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Credit: Chevrolet


Unions, Auto Production, & Biden

Workers at the GM factory in Silao, Mexico voted this week to part ways with their union in a move that could have broad implications for several industries.

Joe Biden is a strong supporter of labor unions, and they, in turn, are strong supporters of him. That mutual embrace has led directly to a provision in a proposed piece of legislation that would boost the federal EV tax credit by $2500 for cars manufactured by US workers and an additional $2500 if those workers are members of a labor union like the UAW.

Keep in mind this legislation is just beginning its journey through the convoluted legislative process. What the final result will be is anyone’s guess. Amendments will be made. Items will be deleted or substantially modified. One thing to keep in mind is that, at present, there is no provision that would expand the tax credit to include manufacturers who have already sold more than 200,000 qualifying electric vehicles in the US.

Tesla seems to have no political drag with the current administration, but General Motors certainly does. There is no way The General wants to see crosstown rivals Ford and Chrysler get the benefit of government subsidies when it cannot. Expect some changes to that 200,000 limitation before the final bill is passed.

While President Biden is giving a bear hug to unions in the US, what does that mean for union workers outside the country who build vehicles for the American market? For instance, in 2019, General Motors sold 906,000 full size Chevrolet Silverado and GMC Sierra pickup trucks. 339,000 of them were manufactured at the company’s Silao factory in the Mexican state of Guantanamo. That’s where Mari, who declines to give her last name, takes home $115.63 after working at the factory for more than a decade. She tells Autoweek she often works a second job to make ends meet.

The workers at the Silao factory are represented by the Miguel Trujillo Lopez union, but many feel it is far too cozy with management and does not represent their interests aggressively enough. In April, there was a vote to decertify the union, which the union won. But there were numerous allegations of irregularities in the vote and after pressure from the US, a new election was scheduled.

There is a provision in the United States–Mexico–Canada Agreement (USMCA) that replaced NAFTA which aims to foster stronger unions and boost wages in Mexico, partly to reduce incentives for U.S. companies to move jobs south of the border. This is the first time the US has asserted its right to question the fairness of an election under the new agreement. “Now, with the new treaty, I think we can improve our work conditions,” Mari says.

GM has a powerful incentive to see the second vote is conducted fairly. Under USMCA, the company could face a 25% import tariff if election skullduggery is proven, wiping out any economic advantage of building trucks in Mexico in the first place. This week, 5,876 GM employees cast ballots in the new election. 3,214 voted to reject the union and the current union contract, while 2,623 voted to keep the union and the contract.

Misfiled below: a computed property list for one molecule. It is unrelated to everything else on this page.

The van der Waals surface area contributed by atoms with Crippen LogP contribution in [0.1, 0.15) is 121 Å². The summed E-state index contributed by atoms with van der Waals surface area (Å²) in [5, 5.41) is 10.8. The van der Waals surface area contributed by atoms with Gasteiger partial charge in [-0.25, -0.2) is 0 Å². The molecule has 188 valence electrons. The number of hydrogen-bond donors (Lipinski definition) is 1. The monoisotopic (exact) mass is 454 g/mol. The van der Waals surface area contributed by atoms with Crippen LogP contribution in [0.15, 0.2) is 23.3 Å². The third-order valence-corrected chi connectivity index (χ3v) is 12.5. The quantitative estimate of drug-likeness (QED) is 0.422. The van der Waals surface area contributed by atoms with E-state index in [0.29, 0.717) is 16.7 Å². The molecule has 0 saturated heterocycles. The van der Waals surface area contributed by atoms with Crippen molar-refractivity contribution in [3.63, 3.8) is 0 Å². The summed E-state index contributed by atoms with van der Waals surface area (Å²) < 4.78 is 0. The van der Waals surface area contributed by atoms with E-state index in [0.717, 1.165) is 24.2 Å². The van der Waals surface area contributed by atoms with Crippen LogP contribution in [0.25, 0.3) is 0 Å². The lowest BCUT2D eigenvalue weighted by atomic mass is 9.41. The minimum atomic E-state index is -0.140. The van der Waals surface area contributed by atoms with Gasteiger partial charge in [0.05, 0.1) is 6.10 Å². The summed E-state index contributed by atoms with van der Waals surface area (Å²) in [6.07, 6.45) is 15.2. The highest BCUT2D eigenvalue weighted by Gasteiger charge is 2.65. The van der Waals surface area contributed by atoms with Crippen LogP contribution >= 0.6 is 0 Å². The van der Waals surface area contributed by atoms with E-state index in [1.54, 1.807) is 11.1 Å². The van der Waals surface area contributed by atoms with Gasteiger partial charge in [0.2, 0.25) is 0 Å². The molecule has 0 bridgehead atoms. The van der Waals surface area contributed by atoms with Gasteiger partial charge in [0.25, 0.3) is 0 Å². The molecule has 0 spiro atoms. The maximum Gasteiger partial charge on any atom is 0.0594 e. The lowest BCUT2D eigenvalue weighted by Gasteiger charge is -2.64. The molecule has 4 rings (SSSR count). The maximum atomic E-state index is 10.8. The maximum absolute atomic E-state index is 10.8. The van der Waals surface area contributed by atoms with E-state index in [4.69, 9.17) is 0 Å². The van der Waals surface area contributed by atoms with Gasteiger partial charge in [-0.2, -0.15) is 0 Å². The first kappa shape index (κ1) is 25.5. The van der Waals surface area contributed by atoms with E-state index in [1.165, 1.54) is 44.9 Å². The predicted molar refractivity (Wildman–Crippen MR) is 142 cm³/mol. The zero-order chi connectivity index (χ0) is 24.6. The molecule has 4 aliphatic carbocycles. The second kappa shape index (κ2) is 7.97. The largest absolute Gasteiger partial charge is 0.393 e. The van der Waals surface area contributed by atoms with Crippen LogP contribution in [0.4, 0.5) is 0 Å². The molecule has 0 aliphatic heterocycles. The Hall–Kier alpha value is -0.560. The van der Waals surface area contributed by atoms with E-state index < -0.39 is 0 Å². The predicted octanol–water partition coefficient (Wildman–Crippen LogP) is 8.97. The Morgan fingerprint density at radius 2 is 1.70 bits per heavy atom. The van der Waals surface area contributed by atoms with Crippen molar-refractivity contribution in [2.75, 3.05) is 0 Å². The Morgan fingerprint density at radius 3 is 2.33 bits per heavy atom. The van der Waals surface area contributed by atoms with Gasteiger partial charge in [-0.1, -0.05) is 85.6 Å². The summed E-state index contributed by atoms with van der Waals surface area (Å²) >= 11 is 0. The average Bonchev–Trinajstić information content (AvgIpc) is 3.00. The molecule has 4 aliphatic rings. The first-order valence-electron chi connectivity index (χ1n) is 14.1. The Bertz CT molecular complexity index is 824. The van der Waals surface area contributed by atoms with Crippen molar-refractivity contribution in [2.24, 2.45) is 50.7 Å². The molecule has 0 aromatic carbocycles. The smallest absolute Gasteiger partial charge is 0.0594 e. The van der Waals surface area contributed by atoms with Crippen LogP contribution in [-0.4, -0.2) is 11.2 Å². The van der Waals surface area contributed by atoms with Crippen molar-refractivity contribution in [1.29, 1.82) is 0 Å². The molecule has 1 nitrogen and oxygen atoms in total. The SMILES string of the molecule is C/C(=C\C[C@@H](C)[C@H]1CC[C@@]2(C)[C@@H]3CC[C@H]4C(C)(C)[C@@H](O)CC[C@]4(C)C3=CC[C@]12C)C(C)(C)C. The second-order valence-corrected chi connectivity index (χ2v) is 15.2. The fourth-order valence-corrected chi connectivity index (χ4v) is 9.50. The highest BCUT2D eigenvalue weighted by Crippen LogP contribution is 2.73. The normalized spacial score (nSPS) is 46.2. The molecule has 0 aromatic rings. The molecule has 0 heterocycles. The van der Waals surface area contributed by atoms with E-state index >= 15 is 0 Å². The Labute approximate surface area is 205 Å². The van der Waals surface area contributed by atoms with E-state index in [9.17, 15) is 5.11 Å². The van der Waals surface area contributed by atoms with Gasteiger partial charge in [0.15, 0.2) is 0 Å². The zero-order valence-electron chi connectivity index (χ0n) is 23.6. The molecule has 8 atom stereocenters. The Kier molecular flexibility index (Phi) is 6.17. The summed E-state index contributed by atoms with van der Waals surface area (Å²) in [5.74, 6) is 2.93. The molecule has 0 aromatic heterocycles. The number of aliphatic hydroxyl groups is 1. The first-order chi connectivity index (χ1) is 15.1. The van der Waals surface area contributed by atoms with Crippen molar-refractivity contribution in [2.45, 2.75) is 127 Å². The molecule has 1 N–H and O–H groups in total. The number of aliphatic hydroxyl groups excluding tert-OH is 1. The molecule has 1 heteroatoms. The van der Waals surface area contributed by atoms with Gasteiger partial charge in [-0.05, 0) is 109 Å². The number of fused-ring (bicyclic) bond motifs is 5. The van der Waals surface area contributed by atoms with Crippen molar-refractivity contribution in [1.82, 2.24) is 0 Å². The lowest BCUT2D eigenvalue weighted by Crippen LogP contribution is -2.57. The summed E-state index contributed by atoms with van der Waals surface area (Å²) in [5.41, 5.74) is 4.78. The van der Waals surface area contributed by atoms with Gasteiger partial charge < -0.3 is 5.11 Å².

What’s Next?

So, where do the workers at the Silao factory go from here? No one knows for sure. There is no other labor union waiting in the wings hoping to represent them (although there may be soon). The workers may decide to form their own union.

What is certain is that paying industrial workers with 10 years of seniority less than $120 a week is a form of economic terrorism that has no place in an ethical world. Most Americans have no idea where their shiny new car or truck is made and couldn’t care less. Working conditions for factory workers — whether for GM, Apple, Walmart, or Amazon — are something they prefer to know nothing about.

Under current trade rules, whether trucks are manufactured in Silao, Mexico, or Oshawa, Canada, they are considered American made. But if they are “American made,” shouldn’t the workers who assemble them be entitled to pay and benefits equivalent to what US union workers get? Joe Biden is all about social justice, but does social justice end at the border?

There is something obnoxious about people driving gargantuan pickup trucks, their chests swelled with pride about how great it is to be an American, while the people who actually built those gorgeous gasmobile are struggling to feed their families. Compassion for others is in critically short supply these days, with governors like Ron DeathSentence happy to see their constituents get sick and die if it means they can score a few political points.

General Motors and other manufacturers who have fled to Mexico so they can pay people as little as possible should be ashamed at how they have exploited their foreign labor forces. (For more on this topic, please see No Logo by Naomi Klein.) Commerce is a collaborative effort. The capitalists should not reap all the rewards and neither should the workers. A balance is needed for the system to operate properly.

Many of the products Americans buy rely on people who work tirelessly, often at grave risk of injury or death, to bring us the goods we so casually consume and discard. Perhaps what happened in Silao this week will have ripple effects that travel far beyond the state of Guantanamo.

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Written By

Steve writes about the interface between technology and sustainability from his homes in Florida and Connecticut or anywhere else the Singularity may lead him. You can follow him on Twitter but not on any social media platforms run by evil overlords like Facebook.


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